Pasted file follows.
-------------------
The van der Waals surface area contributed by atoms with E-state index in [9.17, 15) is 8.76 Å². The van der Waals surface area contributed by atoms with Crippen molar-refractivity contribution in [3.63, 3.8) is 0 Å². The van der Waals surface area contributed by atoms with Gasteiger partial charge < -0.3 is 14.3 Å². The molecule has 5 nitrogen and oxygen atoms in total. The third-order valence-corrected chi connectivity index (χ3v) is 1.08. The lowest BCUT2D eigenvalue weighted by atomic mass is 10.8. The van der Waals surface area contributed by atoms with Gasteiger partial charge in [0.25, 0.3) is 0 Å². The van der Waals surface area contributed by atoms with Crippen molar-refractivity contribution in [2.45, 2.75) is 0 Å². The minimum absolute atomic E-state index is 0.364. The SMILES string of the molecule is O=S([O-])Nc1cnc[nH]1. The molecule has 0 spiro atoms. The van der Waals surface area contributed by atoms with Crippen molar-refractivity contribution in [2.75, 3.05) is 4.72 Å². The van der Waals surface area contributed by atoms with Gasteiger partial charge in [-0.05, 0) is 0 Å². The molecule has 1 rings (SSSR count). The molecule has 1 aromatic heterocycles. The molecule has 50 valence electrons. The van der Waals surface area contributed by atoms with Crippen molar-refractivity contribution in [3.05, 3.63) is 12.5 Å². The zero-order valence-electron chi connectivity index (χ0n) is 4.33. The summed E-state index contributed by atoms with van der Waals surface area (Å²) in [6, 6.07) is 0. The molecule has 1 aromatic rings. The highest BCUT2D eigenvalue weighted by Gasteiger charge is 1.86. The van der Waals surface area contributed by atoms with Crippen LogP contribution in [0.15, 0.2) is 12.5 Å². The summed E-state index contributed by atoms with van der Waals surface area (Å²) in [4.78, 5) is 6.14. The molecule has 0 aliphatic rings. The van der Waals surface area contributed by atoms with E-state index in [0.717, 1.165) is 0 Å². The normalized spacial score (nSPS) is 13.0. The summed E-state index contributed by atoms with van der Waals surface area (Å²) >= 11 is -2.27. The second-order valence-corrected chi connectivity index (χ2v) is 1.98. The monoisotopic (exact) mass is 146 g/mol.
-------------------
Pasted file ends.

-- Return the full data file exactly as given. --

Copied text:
The van der Waals surface area contributed by atoms with E-state index in [9.17, 15) is 8.76 Å². The van der Waals surface area contributed by atoms with Crippen molar-refractivity contribution in [3.63, 3.8) is 0 Å². The van der Waals surface area contributed by atoms with Gasteiger partial charge < -0.3 is 14.3 Å². The molecule has 5 nitrogen and oxygen atoms in total. The third-order valence-corrected chi connectivity index (χ3v) is 1.08. The lowest BCUT2D eigenvalue weighted by atomic mass is 10.8. The van der Waals surface area contributed by atoms with Gasteiger partial charge in [0.25, 0.3) is 0 Å². The van der Waals surface area contributed by atoms with Crippen molar-refractivity contribution in [2.45, 2.75) is 0 Å². The minimum absolute atomic E-state index is 0.364. The SMILES string of the molecule is O=S([O-])Nc1cnc[nH]1. The molecule has 0 spiro atoms. The van der Waals surface area contributed by atoms with Crippen molar-refractivity contribution in [2.75, 3.05) is 4.72 Å². The van der Waals surface area contributed by atoms with Gasteiger partial charge in [-0.05, 0) is 0 Å². The molecule has 1 rings (SSSR count). The molecule has 1 aromatic heterocycles. The molecule has 50 valence electrons. The van der Waals surface area contributed by atoms with Crippen molar-refractivity contribution in [3.05, 3.63) is 12.5 Å². The zero-order valence-electron chi connectivity index (χ0n) is 4.33. The summed E-state index contributed by atoms with van der Waals surface area (Å²) in [6, 6.07) is 0. The molecule has 1 aromatic rings. The highest BCUT2D eigenvalue weighted by Gasteiger charge is 1.86. The van der Waals surface area contributed by atoms with Crippen LogP contribution in [0.15, 0.2) is 12.5 Å². The summed E-state index contributed by atoms with van der Waals surface area (Å²) in [4.78, 5) is 6.14. The molecule has 0 aliphatic rings. The van der Waals surface area contributed by atoms with E-state index in [0.717, 1.165) is 0 Å². The normalized spacial score (nSPS) is 13.0. The summed E-state index contributed by atoms with van der Waals surface area (Å²) >= 11 is -2.27. The second-order valence-corrected chi connectivity index (χ2v) is 1.98. The monoisotopic (exact) mass is 146 g/mol.